Human Head Transplants – Fantasy to Fact?by Viatcheslav Wlassoff, PhD | March 26, 2015
When English author Mary Shelley penned Frankenstein in 1818, little did she know that her vision might come true, albeit in a slightly different way and as a boon to mankind. Shelley’s Victor Frankenstein created the Monster by sewing together body parts from human corpses. In a way, Frankenstein created Life. Doctors and surgeons today do nothing different; they save lives by transplanting organs, bones, skin, and nerves and veins. To date, they can transplant almost every major organ of the body, like the heart, liver, lungs, kidneys, pancreas, and intestine, but not the head. This may be about to change!
Italian neurosurgeon Dr. Sergio Canavero recently created quite a stir by his announcement that he will attempt the head transplant surgery within three years. He believes that modern medicine already has the means to do this procedure successfully.
Unsurprisingly, Cavanero’s announcement was met with harsh criticism. Mainstream media dutifully covered the potential moral and ethical problems associated with head transplantation. In this article, I’d like to analyse how much science is really behind the Dr. Cavanero’s thinking and whether such surgery can really be done at present time. This is an aspect of the problem which was mostly ignored by the reporters concerned with the ethics.
Although heads have not been transplanted in human beings, this procedure has been attempted in monkeys. In 1970, Robert White and his team transplanted the head of a monkey on to the body of another monkey. The removal of the head and the transplantation was carried out simultaneously. The monkey lived for 8 days, and there were no surgical complications. However, this experiment did not address the challenge of reconnecting the severed spinal cords to prevent paralysis. So no head transplantation experiment in monkeys or humans has been attempted since.
But Dr. Canavero says he has come up with a way to reconnect spinal cords in human beings during a head transplant.
Head Transplant in Humans: The Way Forward
Dr. Canavero has named his human head transplant project HEAVEN. A person who is possibly suffering from an incurable and debilitating medical condition but has a healthy and functioning head and brain will be the recipient. A person who has been declared brain-dead but still has a healthy body will be the donor. So after the procedure, the donor will receive a new head.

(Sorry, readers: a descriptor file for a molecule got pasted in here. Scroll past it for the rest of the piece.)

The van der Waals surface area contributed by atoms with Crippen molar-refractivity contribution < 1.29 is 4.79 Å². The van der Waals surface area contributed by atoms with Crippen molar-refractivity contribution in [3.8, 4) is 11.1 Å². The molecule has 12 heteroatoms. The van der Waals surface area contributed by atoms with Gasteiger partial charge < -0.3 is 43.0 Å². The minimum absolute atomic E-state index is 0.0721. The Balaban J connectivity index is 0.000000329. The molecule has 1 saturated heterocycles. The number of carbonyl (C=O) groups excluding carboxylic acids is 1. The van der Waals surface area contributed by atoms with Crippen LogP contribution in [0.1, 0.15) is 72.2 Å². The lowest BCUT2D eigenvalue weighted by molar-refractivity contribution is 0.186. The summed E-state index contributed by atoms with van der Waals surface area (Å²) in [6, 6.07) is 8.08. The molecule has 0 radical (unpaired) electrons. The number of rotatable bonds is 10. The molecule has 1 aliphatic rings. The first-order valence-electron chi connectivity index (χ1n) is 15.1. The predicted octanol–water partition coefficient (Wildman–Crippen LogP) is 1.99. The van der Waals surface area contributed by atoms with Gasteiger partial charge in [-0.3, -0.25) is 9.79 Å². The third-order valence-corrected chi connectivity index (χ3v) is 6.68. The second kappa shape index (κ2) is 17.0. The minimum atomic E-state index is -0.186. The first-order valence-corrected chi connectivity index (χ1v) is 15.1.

Dr. Canavero believes that inducing hypothermia during the transplantation procedure and using sharp severing instruments and specialized healing agents will help him overcome many of the challenges inherent in the procedure.
Human Head Transplant Challenge #1: Sustaining Life After the Head is Severed
The biggest challenge during the human head transplant procedure is to stabilize and keep alive the individual after his head is severed and blood flow stops. Research data show that human beings can be sustained without blood flow if the body is cooled to a temperature range of 12oC and 15oC. At these temperatures, the metabolic activity in the cerebral region drops to about 10 percent of what is normal. The data from cardiac surgery has revealed that producing profound hypothermia causes total cessation of circulation. These conditions can be safely sustained for about 45 minutes without causing any neurological damage to the individual.
Canavero believes 45 minutes is adequate time for the surgeons to reconnect the severed spinal cords.
Human Head Transplant Challenge #2: Preventing Cell Damage in the Spinal Cord Stumps
Dr. Canavero realizes that reattaching the severed spinal cords is not enough to merit a complex and costly head transplant procedure. The individual who has received the new head should be able to regain some of his earlier motor abilities. This implies that the heads should be severed with as little damage to the neuronal cells, so it is easy to restore the connections, and consequently, motor functionality.